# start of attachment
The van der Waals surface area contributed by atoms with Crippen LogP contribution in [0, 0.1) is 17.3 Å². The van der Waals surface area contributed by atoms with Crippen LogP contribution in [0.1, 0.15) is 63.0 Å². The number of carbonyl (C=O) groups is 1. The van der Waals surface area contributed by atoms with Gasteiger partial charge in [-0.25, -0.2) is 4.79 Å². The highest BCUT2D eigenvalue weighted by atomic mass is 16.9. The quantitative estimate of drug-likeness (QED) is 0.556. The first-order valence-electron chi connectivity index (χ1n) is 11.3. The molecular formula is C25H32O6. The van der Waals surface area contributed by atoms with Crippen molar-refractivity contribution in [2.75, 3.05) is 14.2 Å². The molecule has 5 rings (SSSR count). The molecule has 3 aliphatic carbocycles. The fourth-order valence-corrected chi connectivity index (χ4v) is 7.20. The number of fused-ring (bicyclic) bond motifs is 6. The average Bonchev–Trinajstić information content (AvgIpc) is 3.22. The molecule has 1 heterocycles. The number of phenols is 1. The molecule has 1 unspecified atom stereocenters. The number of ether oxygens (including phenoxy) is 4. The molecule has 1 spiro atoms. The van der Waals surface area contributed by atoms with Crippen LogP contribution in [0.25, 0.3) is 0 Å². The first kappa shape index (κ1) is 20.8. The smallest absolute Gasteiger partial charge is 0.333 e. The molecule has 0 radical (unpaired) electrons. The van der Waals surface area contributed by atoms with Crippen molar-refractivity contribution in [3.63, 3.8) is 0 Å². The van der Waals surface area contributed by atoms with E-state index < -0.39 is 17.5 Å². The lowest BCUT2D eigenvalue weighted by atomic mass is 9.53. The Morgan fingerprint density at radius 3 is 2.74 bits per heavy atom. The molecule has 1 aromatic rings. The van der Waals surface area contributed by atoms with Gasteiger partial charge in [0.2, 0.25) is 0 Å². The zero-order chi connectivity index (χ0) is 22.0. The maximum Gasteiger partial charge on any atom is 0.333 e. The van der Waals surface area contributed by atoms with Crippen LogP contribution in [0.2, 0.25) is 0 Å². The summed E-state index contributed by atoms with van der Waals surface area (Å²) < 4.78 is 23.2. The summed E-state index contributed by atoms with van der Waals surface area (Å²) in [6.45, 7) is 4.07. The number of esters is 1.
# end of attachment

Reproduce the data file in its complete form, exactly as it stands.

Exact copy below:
The van der Waals surface area contributed by atoms with Crippen LogP contribution in [0, 0.1) is 17.3 Å². The van der Waals surface area contributed by atoms with Crippen LogP contribution in [0.1, 0.15) is 63.0 Å². The number of carbonyl (C=O) groups is 1. The van der Waals surface area contributed by atoms with Gasteiger partial charge in [-0.25, -0.2) is 4.79 Å². The highest BCUT2D eigenvalue weighted by atomic mass is 16.9. The quantitative estimate of drug-likeness (QED) is 0.556. The first-order valence-electron chi connectivity index (χ1n) is 11.3. The molecular formula is C25H32O6. The van der Waals surface area contributed by atoms with Crippen molar-refractivity contribution in [2.75, 3.05) is 14.2 Å². The molecule has 5 rings (SSSR count). The molecule has 3 aliphatic carbocycles. The fourth-order valence-corrected chi connectivity index (χ4v) is 7.20. The number of fused-ring (bicyclic) bond motifs is 6. The average Bonchev–Trinajstić information content (AvgIpc) is 3.22. The molecule has 1 heterocycles. The number of phenols is 1. The molecule has 1 unspecified atom stereocenters. The number of ether oxygens (including phenoxy) is 4. The molecule has 1 spiro atoms. The van der Waals surface area contributed by atoms with Crippen LogP contribution in [0.25, 0.3) is 0 Å². The first kappa shape index (κ1) is 20.8. The smallest absolute Gasteiger partial charge is 0.333 e. The molecule has 0 radical (unpaired) electrons. The van der Waals surface area contributed by atoms with Crippen molar-refractivity contribution in [3.63, 3.8) is 0 Å². The van der Waals surface area contributed by atoms with E-state index < -0.39 is 17.5 Å². The lowest BCUT2D eigenvalue weighted by atomic mass is 9.53. The Morgan fingerprint density at radius 3 is 2.74 bits per heavy atom. The molecule has 1 aromatic rings. The van der Waals surface area contributed by atoms with Gasteiger partial charge in [0.2, 0.25) is 0 Å². The zero-order chi connectivity index (χ0) is 22.0. The maximum Gasteiger partial charge on any atom is 0.333 e. The van der Waals surface area contributed by atoms with Crippen LogP contribution in [0.2, 0.25) is 0 Å². The summed E-state index contributed by atoms with van der Waals surface area (Å²) < 4.78 is 23.2. The summed E-state index contributed by atoms with van der Waals surface area (Å²) in [6.45, 7) is 4.07. The number of esters is 1.